The gig settles into a bit of a rhythm from here, with faster paced ‘hands in the air’ numbers followed by slower, more anthemic ‘lighters in the air’ ones. Of the latter new single, the cello driven Duet, sails close to Coldplay territory (depending on your view of Mr Martin and co this is either a great thing or a crime against music) but perhaps they’ve got their sights on the old arena market eh?  It’s certainly a ‘grown up’ sound, rejecting their edgier synth / math rock earlier leanings in favour of a more organic feel and it’s not hard to imagine it going down a storm in front of 70,000 cidered up fans at Glasto. It gets a big cheer from the crowd tonight too so it’s clearly got the makings of a true anthem but the biggest reactions are still reserved for the more upbeat stuff. “Time for a classic tune” announces Higgs before launching into the computer game bleeps and beats of Photoshop Handsome.  A frantic rock out at the end ‘gains an extra life’ for all concerned before they move smoothly into another mellow number, the hymnal The Peaks. A gentle ‘Shhhhh’ goes round the crowd and, remarkably, most people do indeed shut the fuck up for a change. Is this the same band that was jerking about like they were wired to the mains just a few moments ago? Yep. True to form it was followed up by early single Suffragette Suffragette replete with some free jazz style freak outs midway through before the main set concluded with Cough Cough. Hell, this can’t be an easy track to sing, what with the rapid changes in tone and the frenetic pace of the whole thing but Higgs pulls it off remarkably well (okay there are a few little pitch issues but it’s his second gig of the day, give the dude a break). “But I’m coming alive, I‘m happening now” he warbles as the crowd goes mental and, right there and then, he really is.

There’s no better way to kick off an encore with a hit and MY KZ UR BF duly hits the spot, its skittering rhythms and glossy pop chorus earning one of the biggest singalongs of the night. Set closer Don’t Try is another of their stadium numbers, giving Higgs the chance to bang his own drum for a change (literally) and, given the vocal gymnastics he throws into every show, he deserved the opportunity.
Two albums in and Everything Everything clearly have their sights set on a arena near you. Given the strength of tonight’s show and the audience’s reaction they seem destined to get there too. Can they maintain that quirky inventiveness that got them here in the first place? Everything Everything’s possible...


Monday, February 11, 2013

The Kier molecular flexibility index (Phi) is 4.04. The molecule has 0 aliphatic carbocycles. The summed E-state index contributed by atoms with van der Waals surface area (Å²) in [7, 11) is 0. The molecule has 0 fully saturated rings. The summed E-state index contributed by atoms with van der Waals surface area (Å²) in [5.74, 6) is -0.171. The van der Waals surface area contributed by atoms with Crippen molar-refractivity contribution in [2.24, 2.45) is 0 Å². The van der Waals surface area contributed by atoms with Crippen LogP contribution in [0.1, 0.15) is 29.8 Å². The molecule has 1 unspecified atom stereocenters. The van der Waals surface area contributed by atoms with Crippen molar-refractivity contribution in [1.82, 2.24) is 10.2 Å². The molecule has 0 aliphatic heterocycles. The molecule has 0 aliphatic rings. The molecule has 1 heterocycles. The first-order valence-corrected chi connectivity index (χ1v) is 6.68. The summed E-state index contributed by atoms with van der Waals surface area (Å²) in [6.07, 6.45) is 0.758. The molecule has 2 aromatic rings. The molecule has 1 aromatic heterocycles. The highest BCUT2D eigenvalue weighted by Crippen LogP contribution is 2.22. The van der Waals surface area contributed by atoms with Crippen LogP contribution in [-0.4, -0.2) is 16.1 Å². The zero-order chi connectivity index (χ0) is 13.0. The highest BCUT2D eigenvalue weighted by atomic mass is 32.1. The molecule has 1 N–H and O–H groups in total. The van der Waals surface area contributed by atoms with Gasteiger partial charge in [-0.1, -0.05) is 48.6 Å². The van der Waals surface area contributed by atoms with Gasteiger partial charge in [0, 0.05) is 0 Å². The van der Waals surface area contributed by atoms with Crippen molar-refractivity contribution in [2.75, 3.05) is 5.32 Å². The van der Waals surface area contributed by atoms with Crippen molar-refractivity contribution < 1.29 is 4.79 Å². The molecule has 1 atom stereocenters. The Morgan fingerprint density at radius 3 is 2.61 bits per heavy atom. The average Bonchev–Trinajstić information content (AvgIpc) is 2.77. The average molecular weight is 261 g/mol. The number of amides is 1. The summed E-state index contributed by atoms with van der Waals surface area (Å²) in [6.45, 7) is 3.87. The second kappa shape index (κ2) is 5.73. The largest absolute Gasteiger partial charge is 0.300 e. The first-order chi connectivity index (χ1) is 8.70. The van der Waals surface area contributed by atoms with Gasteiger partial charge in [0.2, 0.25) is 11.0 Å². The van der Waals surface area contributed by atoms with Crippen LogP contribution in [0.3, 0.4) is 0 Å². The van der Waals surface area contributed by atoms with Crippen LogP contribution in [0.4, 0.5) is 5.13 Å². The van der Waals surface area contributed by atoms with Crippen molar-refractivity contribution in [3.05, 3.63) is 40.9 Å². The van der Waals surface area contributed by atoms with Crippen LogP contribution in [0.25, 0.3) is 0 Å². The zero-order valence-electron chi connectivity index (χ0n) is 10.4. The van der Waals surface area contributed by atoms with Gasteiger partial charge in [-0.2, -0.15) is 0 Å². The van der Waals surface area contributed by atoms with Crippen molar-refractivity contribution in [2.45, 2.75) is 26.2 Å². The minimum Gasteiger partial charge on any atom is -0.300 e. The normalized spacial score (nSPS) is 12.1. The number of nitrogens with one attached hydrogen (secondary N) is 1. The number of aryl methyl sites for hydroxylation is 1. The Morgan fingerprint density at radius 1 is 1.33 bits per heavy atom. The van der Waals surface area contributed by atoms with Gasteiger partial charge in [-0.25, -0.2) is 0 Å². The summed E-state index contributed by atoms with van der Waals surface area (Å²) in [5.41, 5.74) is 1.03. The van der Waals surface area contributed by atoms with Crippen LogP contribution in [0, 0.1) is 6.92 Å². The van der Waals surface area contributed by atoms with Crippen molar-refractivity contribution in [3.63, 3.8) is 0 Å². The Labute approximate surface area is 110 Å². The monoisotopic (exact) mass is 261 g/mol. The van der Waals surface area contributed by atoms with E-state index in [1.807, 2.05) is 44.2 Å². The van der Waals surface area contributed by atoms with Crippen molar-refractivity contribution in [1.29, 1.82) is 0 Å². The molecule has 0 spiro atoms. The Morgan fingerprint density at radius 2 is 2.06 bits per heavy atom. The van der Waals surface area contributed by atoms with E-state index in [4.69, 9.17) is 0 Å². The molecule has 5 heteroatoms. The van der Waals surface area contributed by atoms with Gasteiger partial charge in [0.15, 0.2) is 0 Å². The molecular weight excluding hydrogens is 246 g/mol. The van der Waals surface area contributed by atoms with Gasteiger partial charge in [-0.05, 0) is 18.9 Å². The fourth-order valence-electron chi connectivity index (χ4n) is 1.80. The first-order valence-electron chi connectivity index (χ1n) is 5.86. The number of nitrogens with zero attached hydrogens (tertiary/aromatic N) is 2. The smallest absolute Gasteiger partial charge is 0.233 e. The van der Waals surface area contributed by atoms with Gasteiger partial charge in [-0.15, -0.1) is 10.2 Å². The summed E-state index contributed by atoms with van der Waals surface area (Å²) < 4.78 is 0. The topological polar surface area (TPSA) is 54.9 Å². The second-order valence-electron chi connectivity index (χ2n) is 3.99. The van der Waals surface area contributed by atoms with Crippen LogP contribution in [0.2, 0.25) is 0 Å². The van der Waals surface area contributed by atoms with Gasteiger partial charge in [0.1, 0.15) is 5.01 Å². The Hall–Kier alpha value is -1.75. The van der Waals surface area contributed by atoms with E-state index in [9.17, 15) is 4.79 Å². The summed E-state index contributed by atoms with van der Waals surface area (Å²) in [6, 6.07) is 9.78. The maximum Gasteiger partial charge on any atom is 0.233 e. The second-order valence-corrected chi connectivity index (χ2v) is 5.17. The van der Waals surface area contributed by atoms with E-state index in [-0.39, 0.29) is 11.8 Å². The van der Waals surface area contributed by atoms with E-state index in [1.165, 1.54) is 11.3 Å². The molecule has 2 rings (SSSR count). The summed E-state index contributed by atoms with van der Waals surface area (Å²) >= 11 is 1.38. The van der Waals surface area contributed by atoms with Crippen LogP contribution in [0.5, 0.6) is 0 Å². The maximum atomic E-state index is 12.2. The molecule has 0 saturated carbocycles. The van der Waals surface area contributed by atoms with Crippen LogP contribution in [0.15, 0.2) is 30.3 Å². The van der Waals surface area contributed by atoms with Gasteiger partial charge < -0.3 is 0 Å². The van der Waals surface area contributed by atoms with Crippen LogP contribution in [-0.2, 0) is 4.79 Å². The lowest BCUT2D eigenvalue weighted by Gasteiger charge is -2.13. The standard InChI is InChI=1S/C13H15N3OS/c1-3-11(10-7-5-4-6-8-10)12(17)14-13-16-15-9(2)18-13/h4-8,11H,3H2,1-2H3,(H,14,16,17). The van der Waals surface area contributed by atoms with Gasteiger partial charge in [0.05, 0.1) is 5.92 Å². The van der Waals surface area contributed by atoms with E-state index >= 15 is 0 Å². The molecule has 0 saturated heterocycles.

The Gig-a-low Down w/c 11th February 2013

Right, it’s a busy one this week in B-Town so what better time to resurrect the Gig-a-low Down eh? Yes I know, your lives have been empty without it. Ahem.

Tuesday 12th February

Everything Everything @ The Institute (not the HMV Institute anymore, got it? Good)
Falsetto voiced art rock hob goblins deliver one addictive pop pill after another.  

Wednesday 13th February

Darwin Deez @ O2 Academy

The sexiest geek in pop is stepping up a gear if the frankly awesome recent Free (The Editorial Me) is anything to go by. Guaranteed good times.

Thursday 14th February

Villagers @ The Institute

If you’re not romancing the man/woman/ladyboy in your life Villagers are well worth a punt. Who knows if you’re single you might meet the man/woman/ladyboy of your dreams too.

Friday 15th February 

Dutch Uncles @ The Hare and Hounds 

Another art rock treat courtesy of the on form Stockporters. But it's sold out so er...sorry and all that...
Saturday 16th February

NME Awards Tour 2013 @ O2 Academy

Providing NME’s still around by then the annual NME Tour hits town with Django Django, Palma Violets, Miles Kane and local heroes Peace

Sunday 17th February

Patrick Duff / Gerard Starkie @ The Yardbird

Patrick Duff is special. That’s all you need to know. Be there. Oh yeah...and it’s FREE too.  Mo details from our chums at Birmingham Promoters

Friday, February 08, 2013

Thurston Moore / Michael Chapman @ The Glee Club, Thursday 7th February

Two genuine 100% guitar legends for the price of the one. Not bad eh? Whilst Thurston Moore, one of the poster boys of the alt rock scene and founder of Sonic Youth, might be the bigger name of the two Chapman’s been a folk hero for coming up to six decades now with none other than the mighty John Peel muttering his praises and playing his records (no doubt occasionally at the wrong speed) over the years. So what do you get when you bring a 70 something folk/jazz musician from Yorkshire together with an American noise rock icon? We had to wait until the end of the gig to find out...

First though Michael Chapman set the bar for all budding guitarists in the audience so high that they’d need oxygen to stand any chance of getting anywhere near it. Ambling on with a dour “I’m not Thurston Moore...honest” he launched into In The Valley showcasing the kind of richly textured nimble fingered playing that’s as much of a joy to watch as it is to listen to. 

Vocally he’s edging towards a Yorkshire version of late period Johnny Cash, gruff, well worn and shaped by a thousand and one late nights and undoubtedly more than a pint of ale or two. Like one of his peers, John Martyn, playing the guitar seems as natural as breathing, happily unlike Mr Martyn he’s still here and, on this form, playing better than ever. Each track came complete with its standout moments but the mind melting time warped slide guitar of Fahey’s Flag (dedicated to the song’s inspiration and fellow picker the late, great John Fahey) was the trippiest thing I’ve heard at an acoustic gig. Ever.